Mary Lou Fuller and her dog Sam athome in Huntington...

Mary Lou Fuller and her dog Sam athome in Huntington Station. (Nov. 19, 2010) Credit: Ed Betz

When Mary Lou Fuller of Huntington Station wound up in the emergency room for more than 24 hours recently, she was frantic to get home, worried that there was no one to care for her 4-year-old miniature pinscher, Sam.

"I have a neighbor who does vacation care, but she wasn't home, and I had never thought about making plans for an emergency situation," says Fuller, who is 82. "Having a pet is wonderful. But a lot of people are in my situation, where no one can take your pet if you have an emergency." Luckily, Fuller was able to reach her son-in-law to care for Sam while she was in the hospital.

According to Jennifer Devine, a geriatric social worker for Caring People in Islip, all older pet owners should have a plan, not only for temporary care of a pet if you become ill or need to spend extended time in rehab, but also for your pet's future if you should die unexpectedly. Devine and two colleagues have formed Caring 4 Pets, a free referral and resource service to help seniors plan for the care of their pets.

"There's a need for a plan to keep seniors and their pets together and to try to prevent the pet from ending up in a shelter," she says. "Seniors have to plan for their pet if there's a medical crisis. If you're taken by ambulance, how will someone know there's a pet in the house? Too often we hear stories of pets that have died because no one knew they were there."

Devine says there are two steps to planning for your pet's future: the contingency plan for emergency care and estate planning for your pet's long-term care.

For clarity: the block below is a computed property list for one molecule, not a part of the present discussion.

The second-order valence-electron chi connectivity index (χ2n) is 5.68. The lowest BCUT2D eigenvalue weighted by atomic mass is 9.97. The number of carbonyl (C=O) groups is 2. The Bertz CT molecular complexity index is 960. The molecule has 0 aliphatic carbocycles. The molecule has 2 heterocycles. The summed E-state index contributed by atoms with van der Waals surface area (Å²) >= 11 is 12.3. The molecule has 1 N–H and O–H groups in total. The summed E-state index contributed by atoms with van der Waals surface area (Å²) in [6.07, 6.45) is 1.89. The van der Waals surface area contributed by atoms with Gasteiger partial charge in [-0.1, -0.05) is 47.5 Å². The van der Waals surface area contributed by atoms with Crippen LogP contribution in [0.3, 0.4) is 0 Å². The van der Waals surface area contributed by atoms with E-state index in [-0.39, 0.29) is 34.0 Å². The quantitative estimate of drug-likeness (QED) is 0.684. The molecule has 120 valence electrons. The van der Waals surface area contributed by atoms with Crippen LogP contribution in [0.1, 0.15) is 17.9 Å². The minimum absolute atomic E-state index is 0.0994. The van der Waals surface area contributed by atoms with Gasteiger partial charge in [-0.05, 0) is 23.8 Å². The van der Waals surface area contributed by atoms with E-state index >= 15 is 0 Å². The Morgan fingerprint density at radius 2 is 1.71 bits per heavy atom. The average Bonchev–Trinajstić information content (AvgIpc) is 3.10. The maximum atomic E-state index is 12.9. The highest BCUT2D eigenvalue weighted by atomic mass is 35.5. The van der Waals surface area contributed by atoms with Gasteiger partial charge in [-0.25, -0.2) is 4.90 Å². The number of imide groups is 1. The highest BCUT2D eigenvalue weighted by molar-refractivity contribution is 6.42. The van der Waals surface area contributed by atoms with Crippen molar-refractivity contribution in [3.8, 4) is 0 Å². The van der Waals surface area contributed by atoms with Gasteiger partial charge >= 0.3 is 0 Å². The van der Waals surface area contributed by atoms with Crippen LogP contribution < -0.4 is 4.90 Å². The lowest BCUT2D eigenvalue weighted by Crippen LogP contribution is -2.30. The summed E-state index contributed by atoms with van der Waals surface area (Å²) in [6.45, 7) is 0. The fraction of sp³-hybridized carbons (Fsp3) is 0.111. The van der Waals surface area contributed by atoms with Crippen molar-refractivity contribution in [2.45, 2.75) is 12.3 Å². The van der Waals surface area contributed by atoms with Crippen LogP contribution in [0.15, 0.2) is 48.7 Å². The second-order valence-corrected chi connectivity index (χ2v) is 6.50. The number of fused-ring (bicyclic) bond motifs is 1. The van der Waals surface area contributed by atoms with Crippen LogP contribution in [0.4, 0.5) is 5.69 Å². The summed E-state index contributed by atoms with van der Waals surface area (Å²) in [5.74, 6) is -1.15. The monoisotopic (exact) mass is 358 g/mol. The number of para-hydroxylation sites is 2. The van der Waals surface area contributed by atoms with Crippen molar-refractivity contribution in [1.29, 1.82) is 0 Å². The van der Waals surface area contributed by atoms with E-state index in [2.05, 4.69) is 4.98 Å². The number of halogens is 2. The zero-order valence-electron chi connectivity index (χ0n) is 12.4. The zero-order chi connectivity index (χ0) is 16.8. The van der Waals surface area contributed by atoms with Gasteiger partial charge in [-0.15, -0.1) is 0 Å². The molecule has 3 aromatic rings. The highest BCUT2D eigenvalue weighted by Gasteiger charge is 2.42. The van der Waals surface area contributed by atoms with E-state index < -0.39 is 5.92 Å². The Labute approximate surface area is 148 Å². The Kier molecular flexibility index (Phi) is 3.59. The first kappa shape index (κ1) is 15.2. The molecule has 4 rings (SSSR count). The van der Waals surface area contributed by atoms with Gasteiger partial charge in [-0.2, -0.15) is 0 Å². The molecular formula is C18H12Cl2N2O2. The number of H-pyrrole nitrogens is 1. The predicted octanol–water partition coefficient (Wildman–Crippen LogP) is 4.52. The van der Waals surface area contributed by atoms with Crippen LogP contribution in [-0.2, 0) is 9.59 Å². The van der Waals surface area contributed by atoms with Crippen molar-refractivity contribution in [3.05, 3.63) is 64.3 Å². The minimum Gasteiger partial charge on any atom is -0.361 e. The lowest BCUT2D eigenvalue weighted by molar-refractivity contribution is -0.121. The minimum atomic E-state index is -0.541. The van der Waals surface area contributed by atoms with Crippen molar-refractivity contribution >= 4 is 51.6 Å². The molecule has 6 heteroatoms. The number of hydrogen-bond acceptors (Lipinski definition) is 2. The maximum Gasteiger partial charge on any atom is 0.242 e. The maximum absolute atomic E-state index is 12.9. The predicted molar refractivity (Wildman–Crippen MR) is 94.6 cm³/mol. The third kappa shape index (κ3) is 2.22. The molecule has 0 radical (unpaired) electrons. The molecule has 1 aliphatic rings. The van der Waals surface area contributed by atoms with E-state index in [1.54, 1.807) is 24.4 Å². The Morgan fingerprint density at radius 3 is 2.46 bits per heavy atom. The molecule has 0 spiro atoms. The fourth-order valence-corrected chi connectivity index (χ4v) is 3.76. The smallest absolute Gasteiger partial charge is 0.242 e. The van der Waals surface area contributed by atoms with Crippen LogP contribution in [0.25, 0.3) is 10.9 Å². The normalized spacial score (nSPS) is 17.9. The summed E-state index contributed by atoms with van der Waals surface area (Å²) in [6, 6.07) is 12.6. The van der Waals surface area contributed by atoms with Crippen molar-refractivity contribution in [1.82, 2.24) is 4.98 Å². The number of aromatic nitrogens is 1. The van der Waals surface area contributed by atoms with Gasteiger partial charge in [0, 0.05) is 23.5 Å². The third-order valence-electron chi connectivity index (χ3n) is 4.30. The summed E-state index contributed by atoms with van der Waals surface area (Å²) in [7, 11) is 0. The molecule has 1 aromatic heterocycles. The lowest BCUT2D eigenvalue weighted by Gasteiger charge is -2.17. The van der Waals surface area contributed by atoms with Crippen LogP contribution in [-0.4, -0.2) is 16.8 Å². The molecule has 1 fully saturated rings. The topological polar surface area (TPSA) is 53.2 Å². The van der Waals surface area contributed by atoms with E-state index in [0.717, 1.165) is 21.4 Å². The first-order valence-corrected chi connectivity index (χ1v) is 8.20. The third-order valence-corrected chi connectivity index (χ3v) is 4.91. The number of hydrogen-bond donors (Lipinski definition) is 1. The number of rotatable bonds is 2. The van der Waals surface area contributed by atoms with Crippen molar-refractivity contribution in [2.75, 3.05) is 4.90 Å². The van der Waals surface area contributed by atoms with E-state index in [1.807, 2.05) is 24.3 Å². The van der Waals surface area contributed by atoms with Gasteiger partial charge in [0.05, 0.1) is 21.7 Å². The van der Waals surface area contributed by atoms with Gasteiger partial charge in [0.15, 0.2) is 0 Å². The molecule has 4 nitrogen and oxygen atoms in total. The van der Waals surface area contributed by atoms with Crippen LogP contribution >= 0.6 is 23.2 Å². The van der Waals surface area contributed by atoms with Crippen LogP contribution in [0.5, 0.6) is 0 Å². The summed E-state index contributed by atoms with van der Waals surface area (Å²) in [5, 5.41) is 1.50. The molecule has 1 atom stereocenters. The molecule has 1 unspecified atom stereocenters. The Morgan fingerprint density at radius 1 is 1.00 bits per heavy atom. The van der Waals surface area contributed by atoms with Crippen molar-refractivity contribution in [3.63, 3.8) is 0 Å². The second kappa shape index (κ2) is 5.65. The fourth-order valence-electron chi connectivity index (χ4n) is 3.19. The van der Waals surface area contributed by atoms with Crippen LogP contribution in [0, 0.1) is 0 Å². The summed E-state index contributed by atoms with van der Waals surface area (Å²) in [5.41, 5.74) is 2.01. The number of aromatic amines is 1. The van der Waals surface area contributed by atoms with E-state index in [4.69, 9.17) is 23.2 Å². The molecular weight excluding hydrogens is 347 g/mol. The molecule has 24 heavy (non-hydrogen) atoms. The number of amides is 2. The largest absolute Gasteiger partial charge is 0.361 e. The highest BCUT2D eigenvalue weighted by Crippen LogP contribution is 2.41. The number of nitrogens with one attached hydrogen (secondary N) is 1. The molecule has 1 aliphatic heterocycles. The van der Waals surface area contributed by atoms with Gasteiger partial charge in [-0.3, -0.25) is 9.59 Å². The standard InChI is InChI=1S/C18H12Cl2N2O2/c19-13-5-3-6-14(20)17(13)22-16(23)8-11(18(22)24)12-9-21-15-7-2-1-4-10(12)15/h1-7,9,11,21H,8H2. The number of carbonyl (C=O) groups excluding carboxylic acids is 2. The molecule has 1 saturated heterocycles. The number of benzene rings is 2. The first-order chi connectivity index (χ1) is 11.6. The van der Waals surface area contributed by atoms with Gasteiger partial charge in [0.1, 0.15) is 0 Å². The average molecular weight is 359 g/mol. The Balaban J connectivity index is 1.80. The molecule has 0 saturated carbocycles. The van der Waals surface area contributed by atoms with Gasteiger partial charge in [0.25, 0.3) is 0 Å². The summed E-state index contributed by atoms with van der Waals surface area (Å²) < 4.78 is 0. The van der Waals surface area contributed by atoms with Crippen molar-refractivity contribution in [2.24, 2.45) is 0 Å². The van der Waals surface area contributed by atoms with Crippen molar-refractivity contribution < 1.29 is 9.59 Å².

For the contingency plan, get permission from someone you trust to be your pet's emergency caregiver and have a backup in case that person is unavailable at the needed time. To help make the transition as smooth as possible, be sure to write down specific information about your pets. This should include a description of all the names your pets answer to, the veterinarian's information, emergency contacts, medications, dosages, favorite hiding spots, diet, meal time, favorite treats and toys. If you have a dog, how often does the pooch get walked, where is the leash kept and are there any allergies involved?

Devine says the information should be shared with the caretaker, with copies on the refrigerator, in your wallet, your car and the vet's office where you take your pet.

Some towns and shelters have stickers you can place on your door or window to let emergency personnel know you have a pet inside. They can also be ordered from the ASPCA website (see box).

The second part of the planning process for your pet is your estate. When Melissa Gillespie, a Huntington attorney, does estate planning for seniors, she includes their companion animals. "This part of a will is often overlooked," she says, "but if you pass away without a plan, your pet can wind up in a shelter where it will be euthanized."